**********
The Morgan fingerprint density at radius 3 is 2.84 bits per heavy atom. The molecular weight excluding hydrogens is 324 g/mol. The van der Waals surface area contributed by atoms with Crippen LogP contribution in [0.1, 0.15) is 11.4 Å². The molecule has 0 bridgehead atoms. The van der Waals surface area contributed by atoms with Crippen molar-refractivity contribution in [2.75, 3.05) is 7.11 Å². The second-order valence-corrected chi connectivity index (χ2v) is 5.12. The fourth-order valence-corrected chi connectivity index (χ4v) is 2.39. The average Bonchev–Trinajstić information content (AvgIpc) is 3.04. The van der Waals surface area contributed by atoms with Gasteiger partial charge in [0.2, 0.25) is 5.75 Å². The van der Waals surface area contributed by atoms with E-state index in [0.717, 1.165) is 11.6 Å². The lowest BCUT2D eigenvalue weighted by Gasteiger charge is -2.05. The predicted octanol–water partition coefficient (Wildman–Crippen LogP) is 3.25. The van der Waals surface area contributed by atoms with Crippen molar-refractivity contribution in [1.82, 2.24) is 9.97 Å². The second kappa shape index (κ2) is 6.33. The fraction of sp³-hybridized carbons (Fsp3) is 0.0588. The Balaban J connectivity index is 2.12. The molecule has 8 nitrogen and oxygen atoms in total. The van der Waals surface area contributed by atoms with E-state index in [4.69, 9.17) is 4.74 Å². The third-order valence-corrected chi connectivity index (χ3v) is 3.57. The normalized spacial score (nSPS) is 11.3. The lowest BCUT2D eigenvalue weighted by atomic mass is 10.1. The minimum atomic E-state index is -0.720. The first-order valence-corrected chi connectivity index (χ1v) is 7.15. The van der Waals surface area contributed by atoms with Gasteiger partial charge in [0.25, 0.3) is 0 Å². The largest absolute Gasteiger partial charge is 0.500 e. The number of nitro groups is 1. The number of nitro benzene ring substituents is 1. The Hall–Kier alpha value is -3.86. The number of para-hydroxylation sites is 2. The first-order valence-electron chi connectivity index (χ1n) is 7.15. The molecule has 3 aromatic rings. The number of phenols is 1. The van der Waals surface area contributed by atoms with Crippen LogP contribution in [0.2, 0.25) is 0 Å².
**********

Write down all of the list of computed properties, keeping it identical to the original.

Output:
The Morgan fingerprint density at radius 3 is 2.84 bits per heavy atom. The molecular weight excluding hydrogens is 324 g/mol. The van der Waals surface area contributed by atoms with Crippen LogP contribution in [0.1, 0.15) is 11.4 Å². The molecule has 0 bridgehead atoms. The van der Waals surface area contributed by atoms with Crippen molar-refractivity contribution in [2.75, 3.05) is 7.11 Å². The second-order valence-corrected chi connectivity index (χ2v) is 5.12. The fourth-order valence-corrected chi connectivity index (χ4v) is 2.39. The average Bonchev–Trinajstić information content (AvgIpc) is 3.04. The van der Waals surface area contributed by atoms with Gasteiger partial charge in [0.2, 0.25) is 5.75 Å². The van der Waals surface area contributed by atoms with E-state index in [0.717, 1.165) is 11.6 Å². The lowest BCUT2D eigenvalue weighted by Gasteiger charge is -2.05. The predicted octanol–water partition coefficient (Wildman–Crippen LogP) is 3.25. The van der Waals surface area contributed by atoms with Crippen molar-refractivity contribution in [1.82, 2.24) is 9.97 Å². The second kappa shape index (κ2) is 6.33. The fraction of sp³-hybridized carbons (Fsp3) is 0.0588. The Balaban J connectivity index is 2.12. The molecule has 8 nitrogen and oxygen atoms in total. The van der Waals surface area contributed by atoms with E-state index in [4.69, 9.17) is 4.74 Å². The third-order valence-corrected chi connectivity index (χ3v) is 3.57. The normalized spacial score (nSPS) is 11.3. The lowest BCUT2D eigenvalue weighted by atomic mass is 10.1. The minimum atomic E-state index is -0.720. The first-order valence-corrected chi connectivity index (χ1v) is 7.15. The van der Waals surface area contributed by atoms with Gasteiger partial charge in [0.25, 0.3) is 0 Å². The largest absolute Gasteiger partial charge is 0.500 e. The number of nitro groups is 1. The number of nitro benzene ring substituents is 1. The Hall–Kier alpha value is -3.86. The number of para-hydroxylation sites is 2. The first-order valence-electron chi connectivity index (χ1n) is 7.15. The molecule has 3 aromatic rings. The number of phenols is 1. The van der Waals surface area contributed by atoms with Crippen LogP contribution in [0.2, 0.25) is 0 Å².